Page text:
Weighting of synaptic response - Next Epsiode

Bill Skaggs bill at nsma.arizona.edu
Sat Aug 31 18:32:21 EST 1996

rreich at shell01.ozemail.com.au (Joshua Reich) writes:

   > As far as i see it, there are 4 possible ways of strengthening a
   > transmission, could anyone out there either confirm or deny any
   > of my guesses.
   > 1) More neurotransmitter is released by the presynaptic cell.
   > 2) Less enzymes (ie. acetylcholinesterase) present in synapse.
   > 3) More receptors on the postsynaptic neuron.
   > 4) More ion channels (or less depending on particular ion in
   > question) on post-syn. cell.

All of these mechanisms are possible, and there are some others as
well.  5) The affinity of the receptors for the neurotransmitter can
be modified.  (For example, benzodiazepine tranquilizers work by
increasing the affinity of the GABA receptor for GABA, thereby
increasing the effective strength of GABA synapses.)  6) Second
messenger systems can influence the amount of current that flows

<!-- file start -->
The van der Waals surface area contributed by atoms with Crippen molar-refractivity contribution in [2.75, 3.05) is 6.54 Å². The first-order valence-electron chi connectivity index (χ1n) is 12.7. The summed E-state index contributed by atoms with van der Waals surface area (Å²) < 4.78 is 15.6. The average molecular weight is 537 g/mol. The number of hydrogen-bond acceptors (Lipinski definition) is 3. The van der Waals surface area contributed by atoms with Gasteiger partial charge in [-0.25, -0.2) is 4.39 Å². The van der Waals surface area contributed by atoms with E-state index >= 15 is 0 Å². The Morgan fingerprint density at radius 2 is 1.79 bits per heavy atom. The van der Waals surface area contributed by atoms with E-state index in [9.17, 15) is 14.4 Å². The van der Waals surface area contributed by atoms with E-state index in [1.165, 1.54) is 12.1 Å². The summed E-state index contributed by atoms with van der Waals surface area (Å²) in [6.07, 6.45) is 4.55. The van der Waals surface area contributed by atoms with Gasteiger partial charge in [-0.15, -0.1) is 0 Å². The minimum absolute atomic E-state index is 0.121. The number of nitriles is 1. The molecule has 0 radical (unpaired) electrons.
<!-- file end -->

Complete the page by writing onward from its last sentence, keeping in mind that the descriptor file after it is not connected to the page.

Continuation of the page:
through an ion channel after it has been activated.  7) Interactions
with neighboring synapses on the postsynaptic cell can change the
effective strength of a synapse.  The most striking example is the
fact that many excitatory synapses occur on dendritic spines, and
often there are inhibitory synapses on the necks of the same spines.
Activation of the inhibitory synapse will reduce the effective
strength of the excitatory synapse, without having much other effect.
This is by no means an exhaustive list.

   > A) What controls the factor. Say that the effect is primarly due
   > to a reduction of acetylcholinesterase, what reduces the presence
   > of this. Is it under some sort of hormonal control, or what?

This is a very active area of investigation.  The brain has many
mechanisms for controlling synaptic strength, on many different time
scales.  We are only beginning to make sense of them.

   > B) How hard would it be for me (as a first year student - a keen
   > one at that) to practically research this in a lab ?

Not clear what you're asking.  If you're talking about doing research
on your own, give up the idea.  You really need to find a mentor to
learn how to do any sort of serious wet neuroscience research.  If you
mean, how hard is it to find a lab working on synaptic control
mechanisms, the answer is that there are hundreds of them, scattered
all around the world.  Many of them would be eager to find some use
for a serious, hard-working undergraduate.

	-- Bill

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